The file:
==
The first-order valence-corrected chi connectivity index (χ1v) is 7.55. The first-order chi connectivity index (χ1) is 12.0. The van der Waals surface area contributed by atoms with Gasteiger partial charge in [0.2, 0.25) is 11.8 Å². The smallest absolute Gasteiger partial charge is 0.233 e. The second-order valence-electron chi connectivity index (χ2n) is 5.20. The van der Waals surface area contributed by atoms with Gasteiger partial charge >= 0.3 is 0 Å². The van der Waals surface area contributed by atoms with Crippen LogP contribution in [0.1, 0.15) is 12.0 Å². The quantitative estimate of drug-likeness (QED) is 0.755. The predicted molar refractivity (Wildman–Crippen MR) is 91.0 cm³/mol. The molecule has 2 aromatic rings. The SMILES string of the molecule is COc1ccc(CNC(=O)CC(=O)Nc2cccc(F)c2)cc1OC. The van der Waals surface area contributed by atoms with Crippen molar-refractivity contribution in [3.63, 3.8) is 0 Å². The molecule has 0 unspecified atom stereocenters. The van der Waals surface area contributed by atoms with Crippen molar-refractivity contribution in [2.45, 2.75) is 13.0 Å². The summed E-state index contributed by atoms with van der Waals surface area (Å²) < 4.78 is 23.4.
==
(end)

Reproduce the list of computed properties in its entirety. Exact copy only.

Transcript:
The first-order valence-corrected chi connectivity index (χ1v) is 7.55. The first-order chi connectivity index (χ1) is 12.0. The van der Waals surface area contributed by atoms with Gasteiger partial charge in [0.2, 0.25) is 11.8 Å². The smallest absolute Gasteiger partial charge is 0.233 e. The second-order valence-electron chi connectivity index (χ2n) is 5.20. The van der Waals surface area contributed by atoms with Gasteiger partial charge >= 0.3 is 0 Å². The van der Waals surface area contributed by atoms with Crippen LogP contribution in [0.1, 0.15) is 12.0 Å². The quantitative estimate of drug-likeness (QED) is 0.755. The predicted molar refractivity (Wildman–Crippen MR) is 91.0 cm³/mol. The molecule has 2 aromatic rings. The SMILES string of the molecule is COc1ccc(CNC(=O)CC(=O)Nc2cccc(F)c2)cc1OC. The van der Waals surface area contributed by atoms with Crippen molar-refractivity contribution in [3.63, 3.8) is 0 Å². The molecule has 0 unspecified atom stereocenters. The van der Waals surface area contributed by atoms with Crippen molar-refractivity contribution in [2.45, 2.75) is 13.0 Å². The summed E-state index contributed by atoms with van der Waals surface area (Å²) < 4.78 is 23.4.